Welcome to the Hydraulic Engineering Research Unit
Glad you could drop by! The purpose of this site is to introduce you to the Hydraulic Engineering Research Unit (HERU), the research conducted here, and the people who make it happen. This unit is one part of the USDA Agricultural Research Service, located in Stillwater, Oklahoma.
About the Research Unit
The Hydraulic Engineering research Unit has been in continuous operation since it was established in 1940. A large gravity flow water supply and ample land area makes the laboratory unique among hydraulic laboratories. The Unit's laboratory occupies 40.5 hectares (100 acres) of open land with sufficient slope so that the fall required for experiments can be obtained. Water for experiments is drawn from adjoining Lake Carl Blackwell at rates from a trickle flow up to 3.7 cubic meters per second (130 cubic feet per second). Canals and pipelines convey the flow to the experiments. The laboratory has four model buildings where indoor experiments are conducted. The laboratory's southern location permits outdoor experimentation almost year-round.
The laboratory has had a major impact on soil and water conservation engineering and is recognized nationally and internationally as a significant contributor of sound design criteria for soil and water conservation structures and channels. Most notable is the pioneer work in the design concepts for vegetated waterways. This research resulted in the laboratory being recognized as an "Historic Landmark of Agricultural Engineering" by the American Society of Agricultural Engineers in 1990.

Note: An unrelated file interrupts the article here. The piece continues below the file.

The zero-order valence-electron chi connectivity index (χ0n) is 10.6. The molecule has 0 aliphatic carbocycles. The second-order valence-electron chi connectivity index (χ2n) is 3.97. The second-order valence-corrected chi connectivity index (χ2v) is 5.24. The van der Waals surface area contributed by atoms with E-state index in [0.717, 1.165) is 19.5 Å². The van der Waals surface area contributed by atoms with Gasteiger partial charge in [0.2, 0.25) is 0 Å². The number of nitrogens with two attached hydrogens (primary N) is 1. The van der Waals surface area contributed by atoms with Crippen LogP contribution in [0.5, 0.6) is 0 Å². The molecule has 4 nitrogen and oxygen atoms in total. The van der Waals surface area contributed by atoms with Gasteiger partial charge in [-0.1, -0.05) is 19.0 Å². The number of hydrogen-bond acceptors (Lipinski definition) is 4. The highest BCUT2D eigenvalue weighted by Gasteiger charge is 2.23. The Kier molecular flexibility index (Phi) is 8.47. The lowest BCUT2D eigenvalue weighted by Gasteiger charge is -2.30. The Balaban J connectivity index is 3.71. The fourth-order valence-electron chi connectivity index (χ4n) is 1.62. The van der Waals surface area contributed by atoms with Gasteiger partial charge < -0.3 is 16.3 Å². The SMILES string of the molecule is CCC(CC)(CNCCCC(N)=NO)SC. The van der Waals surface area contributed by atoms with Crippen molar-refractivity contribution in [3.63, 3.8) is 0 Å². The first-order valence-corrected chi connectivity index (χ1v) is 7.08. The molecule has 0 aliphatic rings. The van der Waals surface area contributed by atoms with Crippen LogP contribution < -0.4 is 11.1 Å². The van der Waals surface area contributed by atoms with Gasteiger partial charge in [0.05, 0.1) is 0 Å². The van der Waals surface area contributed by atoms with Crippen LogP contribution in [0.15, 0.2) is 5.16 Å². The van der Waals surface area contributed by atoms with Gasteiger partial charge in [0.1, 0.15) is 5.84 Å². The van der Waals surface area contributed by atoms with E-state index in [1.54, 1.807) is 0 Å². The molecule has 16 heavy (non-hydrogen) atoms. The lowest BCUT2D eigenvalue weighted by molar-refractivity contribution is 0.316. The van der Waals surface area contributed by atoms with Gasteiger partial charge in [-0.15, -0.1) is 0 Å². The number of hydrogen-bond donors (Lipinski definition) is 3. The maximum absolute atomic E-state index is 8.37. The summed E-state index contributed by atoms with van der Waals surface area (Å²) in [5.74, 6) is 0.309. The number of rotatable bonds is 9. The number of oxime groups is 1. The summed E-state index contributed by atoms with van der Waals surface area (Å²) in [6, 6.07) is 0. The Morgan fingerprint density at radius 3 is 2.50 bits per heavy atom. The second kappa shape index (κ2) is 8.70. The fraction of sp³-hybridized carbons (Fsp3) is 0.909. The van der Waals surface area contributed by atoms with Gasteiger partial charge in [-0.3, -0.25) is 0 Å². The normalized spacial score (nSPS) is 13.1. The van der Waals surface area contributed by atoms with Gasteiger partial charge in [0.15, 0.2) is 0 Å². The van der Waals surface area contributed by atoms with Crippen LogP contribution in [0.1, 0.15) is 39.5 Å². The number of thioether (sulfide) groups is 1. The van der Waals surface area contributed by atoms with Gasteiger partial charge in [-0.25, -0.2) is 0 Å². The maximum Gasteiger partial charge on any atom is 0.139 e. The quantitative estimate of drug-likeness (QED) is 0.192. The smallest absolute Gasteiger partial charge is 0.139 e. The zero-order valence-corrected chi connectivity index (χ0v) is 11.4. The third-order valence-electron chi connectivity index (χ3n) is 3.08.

The Hydraulic Engineering Research Unit conducts research to:
Develop criteria for design and analysis of safe, economical structures and channels for the conveyance, storage, disposal, and measurement of runoff water;
Develop basic knowledge of the hydraulics of surface water flows for use in planning measures needed for environmentally appropriate control of runoff water and/or assessing the safety and efficiency of existing measures; and
Determine the ability of vegetation, riprap, and/or various manufactured materials to protect hydraulic structures and channels from erosion.
Some research is oriented to specific studies, but the primary goal is to conduct generalized research that can be applied nationally and internationally by both public and private agencies without further testing. Close cooperation is maintained with the USDA, Natural Resources Conservation Service (NRCS: formerly the Soil Conservation Service) to ensure that the research needs of the USDA are met. The research is generally application oriented, but because some of the research needs extend beyond the current limits of scientific knowledge, sufficient basic research is conducted to provide a scientific basis for the applied work. Some of the specific objectives of the research effort are outlined below:
- Develop improved relations for predicting performance of vegetated earth embankments subjected to overtopping.
- Improve understanding of the overall erosion process as it relates to structures and channels subjected to large hydraulic stresses.
- Utilize evolving technology to develop tools for designing small-scale control/stabilization measures.
- Assist the Natural Resources Conservation Service in implementing research results.
- Develop criteria for the design and analysis of erosion and water control structures.